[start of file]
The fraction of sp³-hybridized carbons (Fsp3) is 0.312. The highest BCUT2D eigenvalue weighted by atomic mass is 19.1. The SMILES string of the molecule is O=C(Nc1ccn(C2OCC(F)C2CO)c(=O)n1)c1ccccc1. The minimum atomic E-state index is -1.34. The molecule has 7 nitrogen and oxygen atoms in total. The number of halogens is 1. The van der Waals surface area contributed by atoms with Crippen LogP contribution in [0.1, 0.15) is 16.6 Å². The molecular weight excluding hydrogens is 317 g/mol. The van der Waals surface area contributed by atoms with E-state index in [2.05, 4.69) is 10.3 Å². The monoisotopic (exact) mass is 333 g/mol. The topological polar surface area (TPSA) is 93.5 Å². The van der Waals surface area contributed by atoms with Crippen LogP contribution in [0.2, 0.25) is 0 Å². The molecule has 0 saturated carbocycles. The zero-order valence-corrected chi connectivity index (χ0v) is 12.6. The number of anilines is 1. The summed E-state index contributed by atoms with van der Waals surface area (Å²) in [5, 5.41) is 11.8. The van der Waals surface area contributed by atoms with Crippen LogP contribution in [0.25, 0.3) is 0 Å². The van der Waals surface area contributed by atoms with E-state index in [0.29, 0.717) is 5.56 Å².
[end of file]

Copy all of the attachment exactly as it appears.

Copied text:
The fraction of sp³-hybridized carbons (Fsp3) is 0.312. The highest BCUT2D eigenvalue weighted by atomic mass is 19.1. The SMILES string of the molecule is O=C(Nc1ccn(C2OCC(F)C2CO)c(=O)n1)c1ccccc1. The minimum atomic E-state index is -1.34. The molecule has 7 nitrogen and oxygen atoms in total. The number of halogens is 1. The van der Waals surface area contributed by atoms with Crippen LogP contribution in [0.1, 0.15) is 16.6 Å². The molecular weight excluding hydrogens is 317 g/mol. The van der Waals surface area contributed by atoms with E-state index in [2.05, 4.69) is 10.3 Å². The monoisotopic (exact) mass is 333 g/mol. The topological polar surface area (TPSA) is 93.5 Å². The van der Waals surface area contributed by atoms with Crippen LogP contribution in [0.2, 0.25) is 0 Å². The molecule has 0 saturated carbocycles. The zero-order valence-corrected chi connectivity index (χ0v) is 12.6. The number of anilines is 1. The summed E-state index contributed by atoms with van der Waals surface area (Å²) in [5, 5.41) is 11.8. The van der Waals surface area contributed by atoms with Crippen LogP contribution in [0.25, 0.3) is 0 Å². The van der Waals surface area contributed by atoms with E-state index in [0.29, 0.717) is 5.56 Å².